More with Millcreek

Thank you to all that attended our last webinar, Reducing Restraint & Seclusion in the Millcreek Township School District. We had so many questions, we didn’t have time to answer them al! But we don’t want that to stop a great conversation. We asked the wonderful team at Millcreek, Ed Nientemp, Director of Pupil Services, and Kate Barbaro, Special Education Supervisor, to answer your questions in a blog post.

Please find the answers to all the submitted questions below. And keep them coming! We are eager to continue the discussion. If we’re lucky, perhaps Ed and Kate will agree to come back for a follow up webinar in the future!

Q: Can you tell me more about the populations at your schools? 

A: Millcreek has 7,000 students in kindergarten through 12th grade with 1100 students needing special education. To accommodate that population, we have nine autism support classrooms and 11 emotional support classrooms. We primarily implemented Ukeru in the autism and emotional support classrooms.

Q: How long did it take to de-escalate a student using the Ukeru approach versus using the prior crisis management approach?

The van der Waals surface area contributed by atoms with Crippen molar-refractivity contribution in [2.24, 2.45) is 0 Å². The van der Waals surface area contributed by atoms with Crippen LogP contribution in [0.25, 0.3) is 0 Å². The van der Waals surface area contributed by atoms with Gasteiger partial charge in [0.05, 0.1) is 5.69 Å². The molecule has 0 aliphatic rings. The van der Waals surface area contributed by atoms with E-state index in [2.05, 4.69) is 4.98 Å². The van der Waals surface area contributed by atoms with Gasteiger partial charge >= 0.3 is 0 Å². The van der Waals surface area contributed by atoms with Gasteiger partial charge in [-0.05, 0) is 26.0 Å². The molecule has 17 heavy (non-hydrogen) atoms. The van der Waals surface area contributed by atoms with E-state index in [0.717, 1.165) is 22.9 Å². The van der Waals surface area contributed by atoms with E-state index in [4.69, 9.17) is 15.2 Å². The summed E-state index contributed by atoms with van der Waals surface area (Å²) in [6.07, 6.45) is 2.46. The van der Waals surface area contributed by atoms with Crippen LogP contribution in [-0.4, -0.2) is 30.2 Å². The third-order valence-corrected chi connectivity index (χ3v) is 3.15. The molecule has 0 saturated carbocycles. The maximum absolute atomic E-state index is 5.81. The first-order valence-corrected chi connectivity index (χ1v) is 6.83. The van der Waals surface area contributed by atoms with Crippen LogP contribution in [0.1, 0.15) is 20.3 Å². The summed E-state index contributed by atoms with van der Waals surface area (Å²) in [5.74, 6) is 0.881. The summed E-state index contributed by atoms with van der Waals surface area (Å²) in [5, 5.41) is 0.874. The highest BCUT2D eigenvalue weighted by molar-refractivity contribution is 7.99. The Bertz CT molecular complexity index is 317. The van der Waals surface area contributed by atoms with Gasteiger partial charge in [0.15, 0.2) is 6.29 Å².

A: That’s a great question. Because every child or student is different, the de-escalation time varies. It can be as quick as two minutes or as long as two hours. Generally speaking, this method does take longer to de-escalate a situation than our previous crisis management approach simply because we were quick to restrain before learning about Ukeru. However, we have noticed a general trend where the time it takes to decrease each individual student with Ukeru is decreasing the longer we continue to implement the method.

Q: To what degree is the Ukeru approach dependent on effective communication with the student who is in crisis? I am currently experiencing many student and staff injuries due to students who bite. Did you have this experience?

A: Effective communication is important, but relative. Many of our students have limited verbal skills. Bites have not been too much of a problem here. Our injuries and comp claims decreased when we moved to Ukeru.